Wednesday, 30 September 2015
We're back from Japan! It's SO good to be home and I made this dinner the evening we got back because I was in serious need of fresh vegetables and English comfort food. I transferred all the photos to my computer and I'm excited to start writing some Japan posts to publish next week!

For now, here's a special post to mark the end of summer. This recipe offers two contradictions to the traditional Sunday roast: 1) that you can have a roast any night of the week, actually and 2) that a roast is strictly autumn/winter fare. In fact, a roast chicken is perfect any time of year and I think this recipe is an ideal way to make a meal of it as summer draws to a close. Plus, it's somewhat speedy enough to make on a weeknight if you get your affairs in order.

What makes a proper 'roast dinner' is up for debate, but for me, a good joint of meat and crunchy roast potatoes are non-negotiable. Here, I've replaced wintery root vegetables for a crisp summer slaw and a spicy corn salad.

I quite often make roast potatoes on a weeknight; they're cheap, tasty and filling and they don't have to take as long as you might think if you follow my quick recipe using small new potatoes.

Pre-heat the oven to 220C and place a large baking tray in the middle shelf while it heats up. Halve the potatoes (I used about a kilogram here), place in a pan of boiling water and cook until you can easily pierce with a fork - about 10 to 15 minutes. Drain and leave in the colander or pan to steam for a few minutes.

Meanwhile, put a few tablespoons of olive oil and a generous pinch of sea salt into the hot baking tray and place back in the oven while the potatoes are drying off in the colander. When the oil is hot, transfer the potatoes to the baking tray and make sure there is enough space for them to spread out without touching (I transferred them to a smaller pan once cooked for serving in the photo above.) Cook for about half an hour, shaking occasionally until crisp and golden.

As this meal is meant to be quick enough to make on a weeknight, you can save time by cooking the chicken and the potatoes in the oven at the same time. If you are doing this, generously slather a whole, medium-sized chicken with olive oil, salt and pepper and place in the oven alongside the potatoes. Immediately turn the oven down to 190C; this will let both the chicken skin and the potatoes crisp up without overcooking the chicken. A medium-sized chicken should take about 1hr30; as the potatoes only took 30 minutes, I served them slightly cool, which makes them almost pop in the mouth as the soft flesh pulls away from the crisp, chewy skin. If you want hot potatoes, you can put them in the oven when the chicken is nearly done, although they may not crisp up as much.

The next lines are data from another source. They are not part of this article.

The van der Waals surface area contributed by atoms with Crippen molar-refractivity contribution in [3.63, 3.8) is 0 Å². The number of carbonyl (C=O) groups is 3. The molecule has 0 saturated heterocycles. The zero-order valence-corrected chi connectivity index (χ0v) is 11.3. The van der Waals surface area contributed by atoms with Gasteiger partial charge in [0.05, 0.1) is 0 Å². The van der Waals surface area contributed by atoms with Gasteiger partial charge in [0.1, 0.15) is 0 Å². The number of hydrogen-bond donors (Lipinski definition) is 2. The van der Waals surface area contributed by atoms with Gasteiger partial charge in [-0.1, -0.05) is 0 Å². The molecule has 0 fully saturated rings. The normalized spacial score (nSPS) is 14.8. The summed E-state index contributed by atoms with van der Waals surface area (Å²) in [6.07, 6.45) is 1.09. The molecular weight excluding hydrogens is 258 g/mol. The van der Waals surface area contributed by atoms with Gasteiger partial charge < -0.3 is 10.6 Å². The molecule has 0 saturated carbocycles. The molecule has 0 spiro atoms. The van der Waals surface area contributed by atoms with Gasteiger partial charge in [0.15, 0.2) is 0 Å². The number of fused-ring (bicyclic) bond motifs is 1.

For the sides, anything goes! Homemade slaw is a go-to for quick, weeknight suppers as it makes loads and can be eaten for lunch or the flavours tweaked for dinner the following day.

This slaw contains a small sweetheart cabbage, a red onion, a large carrot, a handful of radishes and a generous helping of coriander. I use half to a tablespoon of mayonnaise for the whole bowl, loosened up a bit with the juice of a lime and dijon mustard for a little kick. I like to add sesame to the leftovers for an Asian twist to eat another day.

For the corn salad, I just microwaved a small bowl of sweetcorn and added a small, finely sliced green chilli, a few drops of tabasco and some shredded coriander.

Here's to the end of summer! Next time I see you, roast chicken, you'll be cosying up to giant roasties, honeyed carrots and parsnips and a whole lotta gravy!

READING LIST: 2 more food memoirs for the hungry reader

Wednesday, 23 September 2015
Food memoirs are still my favourite genre of book; here's two more to add to my food memoirs reading list. If there's anything I love more than a food memoir, it's a travelling food memoir. Both of these books are about a transformative journey of sorts and are amusing, fascinating and, of course, mouth-watering.

Around The World in 80 Dinners  - this book is about a retired couple's journey around the world, from China and South East Asia through to Australia and Brazil. I love reading about places I've been to before and seeing the world through other peoples' eyes, tasting what they ate through their words. Cheryl and Bill Jamison are charming and adventurous and they include a little address book for each of their destinations, which I'm sure I'll be referring to in the future!